Trust funds not just for the wealthy
- By Milt x_Zall
- Sep 29, 2000
People often associate trust funds only with the wealthy. But a trust fund
actually can be an effective financial tool for many people in many circumstances.
A trust is a separate legal entity that holds property or assets of some
kind for the benefit of a specific person, group of people or organization — beneficiaries. The person creating a trust is called the grantor, donor
When a trust is established, an individual or corporate entity is designated
to oversee or manage the assets in the trust. This individual or entity
is called a trustee. A trustee can be a professional with financial knowledge,
a relative or loyal friend or a corporation.
There are pluses and minuses to each type of trustee. An individual trustee
may provide a more personal touch, but may die or move away. A corporate
trustee may be less personal but provides experience, investment skills,
permanence and impartiality. More than one trustee can be named by the grantor
if he or she wishes.
Benefits of establishing a trust
Whether it makes sense to establish a trust depends on your individual circumstances.
Some common reasons for setting up a trust include:
* To provide for children or family members who lack financial experience
or who are unable to manage their assets.
* To provide for management of your assets should you become unable to oversee
* To avoid probate and transfer your assets immediately to your beneficiaries
* To reduce estate taxes or provide liquid assets to help pay for them.
Types of trusts
There are two basic forms of trusts:
* An after-death (or testamentary) trust will come into existence, usually
by virtue of a will, after a person's death. The assets to fund these trusts
must usually go through the probate process. In certain states, they may
be court-supervised even after the estate is closed. An example of an after-death
trust would be a mother leaving land to a trust benefiting a young son in
her will. The will establishes the trust to which the land is transferred,
to be administered by a trustee until the boy reaches a stated age, at which
point the land is transferred to the son outright.
* A living trust (or inter vivos) is a trust made while the person establishing
the trust is still alive. In this case, a mother could establish a trust
for her son during her lifetime, designating herself as trustee and her
son as beneficiary. As the beneficiary, her son does not own the property
but can receive income derived from it.
Living trusts can be revocable or irrevocable. The most popular type of
trust is the revocable living trust, which allows the individual to make
changes to the trust during his or her life. Revocable living trusts avoid
the often lengthy probate process but, by themselves, don't provide shelter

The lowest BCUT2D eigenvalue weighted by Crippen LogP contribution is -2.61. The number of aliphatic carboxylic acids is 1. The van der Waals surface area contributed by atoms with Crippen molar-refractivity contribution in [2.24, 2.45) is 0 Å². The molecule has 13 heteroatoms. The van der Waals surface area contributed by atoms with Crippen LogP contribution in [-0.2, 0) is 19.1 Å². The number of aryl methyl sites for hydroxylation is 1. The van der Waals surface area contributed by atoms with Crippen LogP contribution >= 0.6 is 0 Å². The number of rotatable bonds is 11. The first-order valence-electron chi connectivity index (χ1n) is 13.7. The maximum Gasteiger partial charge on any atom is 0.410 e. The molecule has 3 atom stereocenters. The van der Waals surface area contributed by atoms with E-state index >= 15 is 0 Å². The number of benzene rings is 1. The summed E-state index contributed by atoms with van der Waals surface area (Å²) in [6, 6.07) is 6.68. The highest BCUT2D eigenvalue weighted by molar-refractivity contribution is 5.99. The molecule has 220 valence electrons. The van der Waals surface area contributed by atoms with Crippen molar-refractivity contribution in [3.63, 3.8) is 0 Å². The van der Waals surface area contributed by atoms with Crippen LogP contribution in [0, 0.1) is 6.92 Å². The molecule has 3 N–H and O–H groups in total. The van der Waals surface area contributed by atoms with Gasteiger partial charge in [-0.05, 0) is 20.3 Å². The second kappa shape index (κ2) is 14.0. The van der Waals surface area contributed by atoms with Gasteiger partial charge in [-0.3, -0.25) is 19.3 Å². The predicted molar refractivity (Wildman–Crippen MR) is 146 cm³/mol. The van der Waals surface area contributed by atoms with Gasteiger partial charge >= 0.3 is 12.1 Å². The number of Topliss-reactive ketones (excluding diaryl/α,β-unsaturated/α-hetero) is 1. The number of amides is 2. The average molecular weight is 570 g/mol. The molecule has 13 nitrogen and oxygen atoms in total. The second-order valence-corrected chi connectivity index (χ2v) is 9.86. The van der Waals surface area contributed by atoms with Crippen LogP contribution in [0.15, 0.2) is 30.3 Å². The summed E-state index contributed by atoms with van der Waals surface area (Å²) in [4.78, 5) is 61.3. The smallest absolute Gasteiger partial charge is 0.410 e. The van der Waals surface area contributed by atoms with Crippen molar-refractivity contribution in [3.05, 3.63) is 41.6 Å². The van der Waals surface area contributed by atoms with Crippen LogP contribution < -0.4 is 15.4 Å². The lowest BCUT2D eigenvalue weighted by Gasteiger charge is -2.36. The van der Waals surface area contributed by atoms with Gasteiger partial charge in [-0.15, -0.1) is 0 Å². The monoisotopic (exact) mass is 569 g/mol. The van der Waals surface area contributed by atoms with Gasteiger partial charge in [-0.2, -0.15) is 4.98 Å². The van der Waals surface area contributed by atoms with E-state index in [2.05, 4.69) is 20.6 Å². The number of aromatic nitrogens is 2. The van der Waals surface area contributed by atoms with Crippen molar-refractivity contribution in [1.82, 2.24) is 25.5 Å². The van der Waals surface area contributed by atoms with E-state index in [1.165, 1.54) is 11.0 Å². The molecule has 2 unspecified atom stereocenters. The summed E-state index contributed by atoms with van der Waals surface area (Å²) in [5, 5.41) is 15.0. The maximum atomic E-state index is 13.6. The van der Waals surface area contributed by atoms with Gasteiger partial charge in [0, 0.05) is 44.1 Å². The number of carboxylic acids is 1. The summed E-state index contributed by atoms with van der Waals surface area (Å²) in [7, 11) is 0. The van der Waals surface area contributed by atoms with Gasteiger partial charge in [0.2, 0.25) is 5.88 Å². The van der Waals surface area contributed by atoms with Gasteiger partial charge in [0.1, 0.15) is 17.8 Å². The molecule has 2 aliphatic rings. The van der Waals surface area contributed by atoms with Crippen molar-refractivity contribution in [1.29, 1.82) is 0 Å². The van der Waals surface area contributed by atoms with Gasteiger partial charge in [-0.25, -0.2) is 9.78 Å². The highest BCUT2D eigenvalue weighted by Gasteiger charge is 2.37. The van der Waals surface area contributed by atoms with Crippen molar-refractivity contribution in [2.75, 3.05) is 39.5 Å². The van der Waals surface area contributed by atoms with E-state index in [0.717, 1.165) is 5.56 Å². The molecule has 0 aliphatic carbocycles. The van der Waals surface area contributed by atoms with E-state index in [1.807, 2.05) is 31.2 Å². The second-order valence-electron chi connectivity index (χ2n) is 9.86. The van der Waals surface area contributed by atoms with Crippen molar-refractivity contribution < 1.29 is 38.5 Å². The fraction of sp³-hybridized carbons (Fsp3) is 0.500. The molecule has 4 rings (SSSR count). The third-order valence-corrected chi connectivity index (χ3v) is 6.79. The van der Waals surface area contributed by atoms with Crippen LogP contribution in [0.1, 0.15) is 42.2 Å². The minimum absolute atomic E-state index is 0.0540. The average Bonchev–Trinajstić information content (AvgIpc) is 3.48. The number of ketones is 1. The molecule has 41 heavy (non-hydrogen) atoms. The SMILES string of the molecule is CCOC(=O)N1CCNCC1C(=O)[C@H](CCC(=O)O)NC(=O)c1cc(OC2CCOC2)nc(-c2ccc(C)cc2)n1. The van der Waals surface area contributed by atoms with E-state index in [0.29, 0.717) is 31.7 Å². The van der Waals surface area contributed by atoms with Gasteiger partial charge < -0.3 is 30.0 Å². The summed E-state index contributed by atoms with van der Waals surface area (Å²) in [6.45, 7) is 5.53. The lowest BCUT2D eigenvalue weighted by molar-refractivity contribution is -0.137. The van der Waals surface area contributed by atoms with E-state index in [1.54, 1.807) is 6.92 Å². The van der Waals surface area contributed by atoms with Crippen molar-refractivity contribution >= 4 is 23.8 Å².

for assets from federal or state estate taxes.
When an irrevocable living trust is set up, custody of the assets is turned
over to the trustee. The trust becomes, for tax purposes, a separate entity,
and the assets cannot be removed, nor can changes be made by the grantor.
That type of trust is often used by individuals with large estates to reduce
estate taxes and avoid probate.
Before you set up a trust, ask yourself what you are trying to accomplish.
Here are just a few of the many special uses for trusts:
* A charitable trust is used to make donations and realize tax savings for
an estate. Typically, there is a transfer of property such as art or real
estate to a trust that continues to hold the asset until it is transferred
to the charity, usually after your death. The donor can continue to enjoy
the use of the property, then the charitable gift may be deductible for
estate tax purposes.
* A bypass trust allows a married couple, in certain cases, to shelter more
of their estate from estate taxes. The first spouse to die can leave assets
in a trust which can provide income to the surviving spouse for the rest
of his or her life, taking advantage of the unified credit provided under
Federal Gift and Estate Tax law. Upon the death of the second spouse, the
assets in the trust pass directly to the children or other beneficiaries,
without being taxed at the second spouse's death.
* A spendthrift trust can be a good idea if your beneficiary is too young
or does not have the mental capacity to handle money. The trust can be established
so that the beneficiary receives small amounts of money at specified intervals.
It is designed to prevent that person from squandering money or losing the
principal in a bad investment.
* A life insurance trust is often used to give your estate liquidity. In
this case, the proceeds are payable to the trust and the trustee is empowered
to lend money to or purchase assets from the estate.
—Zall, Bureaucratus columnist and a retired federal employee, is a freelance
writer based in Silver Spring, Md. He specializes in taxes, investing, business
and government workplace issues. He is a certified internal auditor and
a registered investment adviser. He can be reached at firstname.lastname@example.org.